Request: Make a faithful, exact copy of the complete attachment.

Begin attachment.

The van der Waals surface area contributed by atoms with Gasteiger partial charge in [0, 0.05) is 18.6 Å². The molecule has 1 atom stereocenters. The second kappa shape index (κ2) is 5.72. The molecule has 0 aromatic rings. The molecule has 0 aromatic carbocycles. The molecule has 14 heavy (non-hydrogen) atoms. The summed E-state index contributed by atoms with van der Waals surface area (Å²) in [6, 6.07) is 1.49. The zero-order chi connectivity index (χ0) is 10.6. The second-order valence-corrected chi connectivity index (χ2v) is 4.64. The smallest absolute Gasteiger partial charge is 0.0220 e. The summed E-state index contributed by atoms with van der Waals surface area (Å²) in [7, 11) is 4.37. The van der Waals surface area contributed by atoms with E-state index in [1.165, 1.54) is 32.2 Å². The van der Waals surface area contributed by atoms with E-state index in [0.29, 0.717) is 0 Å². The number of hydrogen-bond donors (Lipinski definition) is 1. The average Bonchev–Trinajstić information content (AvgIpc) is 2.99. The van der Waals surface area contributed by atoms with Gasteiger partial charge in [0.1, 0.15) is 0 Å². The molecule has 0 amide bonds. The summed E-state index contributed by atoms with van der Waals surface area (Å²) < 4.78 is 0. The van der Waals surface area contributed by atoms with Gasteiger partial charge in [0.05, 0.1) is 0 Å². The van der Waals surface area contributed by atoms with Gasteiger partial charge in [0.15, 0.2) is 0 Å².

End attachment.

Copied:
The van der Waals surface area contributed by atoms with Gasteiger partial charge in [0, 0.05) is 18.6 Å². The molecule has 1 atom stereocenters. The second kappa shape index (κ2) is 5.72. The molecule has 0 aromatic rings. The molecule has 0 aromatic carbocycles. The molecule has 14 heavy (non-hydrogen) atoms. The summed E-state index contributed by atoms with van der Waals surface area (Å²) in [6, 6.07) is 1.49. The zero-order chi connectivity index (χ0) is 10.6. The second-order valence-corrected chi connectivity index (χ2v) is 4.64. The smallest absolute Gasteiger partial charge is 0.0220 e. The summed E-state index contributed by atoms with van der Waals surface area (Å²) in [7, 11) is 4.37. The van der Waals surface area contributed by atoms with E-state index in [1.165, 1.54) is 32.2 Å². The van der Waals surface area contributed by atoms with E-state index in [0.29, 0.717) is 0 Å². The number of hydrogen-bond donors (Lipinski definition) is 1. The average Bonchev–Trinajstić information content (AvgIpc) is 2.99. The van der Waals surface area contributed by atoms with Gasteiger partial charge in [0.1, 0.15) is 0 Å². The molecule has 0 amide bonds. The summed E-state index contributed by atoms with van der Waals surface area (Å²) < 4.78 is 0. The van der Waals surface area contributed by atoms with Gasteiger partial charge in [0.05, 0.1) is 0 Å². The van der Waals surface area contributed by atoms with Gasteiger partial charge in [0.15, 0.2) is 0 Å².